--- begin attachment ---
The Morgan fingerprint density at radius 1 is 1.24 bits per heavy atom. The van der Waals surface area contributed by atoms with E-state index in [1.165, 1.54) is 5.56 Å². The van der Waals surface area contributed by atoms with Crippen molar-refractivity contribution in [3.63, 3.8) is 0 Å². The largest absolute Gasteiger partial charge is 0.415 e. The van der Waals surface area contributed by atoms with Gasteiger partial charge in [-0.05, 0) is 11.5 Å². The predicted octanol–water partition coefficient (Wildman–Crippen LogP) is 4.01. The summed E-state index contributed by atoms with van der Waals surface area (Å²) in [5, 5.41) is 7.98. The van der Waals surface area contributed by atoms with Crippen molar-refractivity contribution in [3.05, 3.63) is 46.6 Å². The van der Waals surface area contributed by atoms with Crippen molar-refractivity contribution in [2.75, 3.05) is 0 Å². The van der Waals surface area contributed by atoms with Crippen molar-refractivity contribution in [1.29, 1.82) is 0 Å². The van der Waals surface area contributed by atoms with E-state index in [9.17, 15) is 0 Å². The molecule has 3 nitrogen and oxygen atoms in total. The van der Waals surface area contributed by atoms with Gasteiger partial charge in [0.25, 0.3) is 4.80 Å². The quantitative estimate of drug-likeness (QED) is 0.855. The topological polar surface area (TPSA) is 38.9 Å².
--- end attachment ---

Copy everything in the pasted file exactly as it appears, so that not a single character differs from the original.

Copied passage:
The Morgan fingerprint density at radius 1 is 1.24 bits per heavy atom. The van der Waals surface area contributed by atoms with E-state index in [1.165, 1.54) is 5.56 Å². The van der Waals surface area contributed by atoms with Crippen molar-refractivity contribution in [3.63, 3.8) is 0 Å². The largest absolute Gasteiger partial charge is 0.415 e. The van der Waals surface area contributed by atoms with Gasteiger partial charge in [-0.05, 0) is 11.5 Å². The predicted octanol–water partition coefficient (Wildman–Crippen LogP) is 4.01. The summed E-state index contributed by atoms with van der Waals surface area (Å²) in [5, 5.41) is 7.98. The van der Waals surface area contributed by atoms with Crippen molar-refractivity contribution in [3.05, 3.63) is 46.6 Å². The van der Waals surface area contributed by atoms with Crippen molar-refractivity contribution in [2.75, 3.05) is 0 Å². The van der Waals surface area contributed by atoms with Crippen molar-refractivity contribution in [1.29, 1.82) is 0 Å². The van der Waals surface area contributed by atoms with E-state index in [9.17, 15) is 0 Å². The molecule has 3 nitrogen and oxygen atoms in total. The van der Waals surface area contributed by atoms with Gasteiger partial charge in [0.25, 0.3) is 4.80 Å². The quantitative estimate of drug-likeness (QED) is 0.855. The topological polar surface area (TPSA) is 38.9 Å².